In this contributed article, Jason Miller, Industrial Applications Engineer at Alpine Data discusses the new PFA standard that takes a good step forward from the previous PMML standard. A shift to PFA has the potential to be a watershed event in predictive analytics.
Predictive analytics, sometimes called advanced analytics, is a term used to describe a range of analytical and statistical techniques to predict future actions or behaviors. In business, predictive analytics are used to make proactive decisions and determine actions, by using statistical models to discover patterns in historical and transactional data to uncover likely risks and opportunities. Learn more by downloading this Guide to Predictive Analytics.
I recently caught up with Ankur Goyal, Vice President of Engineering at MemSQL, to get an inside look at the new era of predictive analytics. Ankur runs engineering at MemSQL. He was one of the first employees at MemSQL starting in 2011, and has actively driven growth of the team since then.
The pace at which the world creates data will never be this slow again. And much of this new data we’re creating is unstructured, textual data. Emails. Word documents. News articles. Blogs. Reviews. Research reports… Understanding what’s in this text – and what isn’t, and what matters – is critical to an organization’s ability to understand the environments in which it operates. Its competitors. Its customers. Its weaknesses and its opportunities.
Using predictive analytics involves understanding and preparing the data, defining the predictive model, and following the predictive process. Predictive models can assume many shapes and sizes, depending on their complexity and the application for which they are designed. The first step is to understand what questions you are trying to answer for your organization.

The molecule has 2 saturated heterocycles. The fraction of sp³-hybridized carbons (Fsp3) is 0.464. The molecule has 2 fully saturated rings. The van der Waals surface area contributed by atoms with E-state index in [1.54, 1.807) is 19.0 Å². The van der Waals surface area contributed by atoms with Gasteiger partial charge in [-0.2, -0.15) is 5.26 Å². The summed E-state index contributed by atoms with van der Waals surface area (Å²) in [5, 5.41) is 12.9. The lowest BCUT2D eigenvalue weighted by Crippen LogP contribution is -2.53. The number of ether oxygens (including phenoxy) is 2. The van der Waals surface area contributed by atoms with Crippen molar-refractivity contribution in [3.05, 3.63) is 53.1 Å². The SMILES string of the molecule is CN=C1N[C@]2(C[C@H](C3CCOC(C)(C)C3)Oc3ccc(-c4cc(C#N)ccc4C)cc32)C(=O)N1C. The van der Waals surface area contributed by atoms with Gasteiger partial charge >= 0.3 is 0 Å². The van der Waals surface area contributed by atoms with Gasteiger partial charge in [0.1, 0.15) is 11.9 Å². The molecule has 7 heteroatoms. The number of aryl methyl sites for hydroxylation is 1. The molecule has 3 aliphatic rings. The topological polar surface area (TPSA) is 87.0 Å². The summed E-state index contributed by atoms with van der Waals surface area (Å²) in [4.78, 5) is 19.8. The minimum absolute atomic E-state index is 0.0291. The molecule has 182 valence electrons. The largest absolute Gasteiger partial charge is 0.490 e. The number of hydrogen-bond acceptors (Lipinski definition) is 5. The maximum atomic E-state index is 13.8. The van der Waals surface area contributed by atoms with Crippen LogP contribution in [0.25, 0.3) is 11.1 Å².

Enterprise data assets are what feed the predictive analytic process, and any tool must facilitate easy integration with all the different types data sources required to answer critical business questions. Robust predictive analytics needs to access analytical and relational databases, OLAP cubes, flat files, and enterprise applications.
There is a vast array of predictive analytics tools, but not all are created equal. Software differs widely in terms of capability and usability — not all solutions can address all types of advanced analytics needs. There are different classes of analytics users — some need to build statistical models, others just need to use them.
This article is the third in an editorial series that will review how predictive analytics helps your organization predict with confidence what will happen next so that you can make smarter decisions and improve business outcomes.. It is important to adopt a predictive analytics solution that meets the specific needs of different users and skill sets from beginners, […]
The need for predictive analytics in the enterprise is clear, as it can provide smarter analysis for better decision making, increased market competitiveness, a direct path in taking advantage of market opportunity and threats, a way to reduce uncertainty and manage risk, an approach to proactively plan and act, discovery of meaningful patterns, and the means to anticipate and react to emerging trends.
In this new Guide to Predictive Analytics we will review how predictive analytics helps your organization predict with confidence what will happen next so that you can make smarter decisions and improve business outcomes. It is important to adopt a predictive analytics solution that meets the specific needs of different users and skill sets from beginners, to experienced analysts, to data scientists.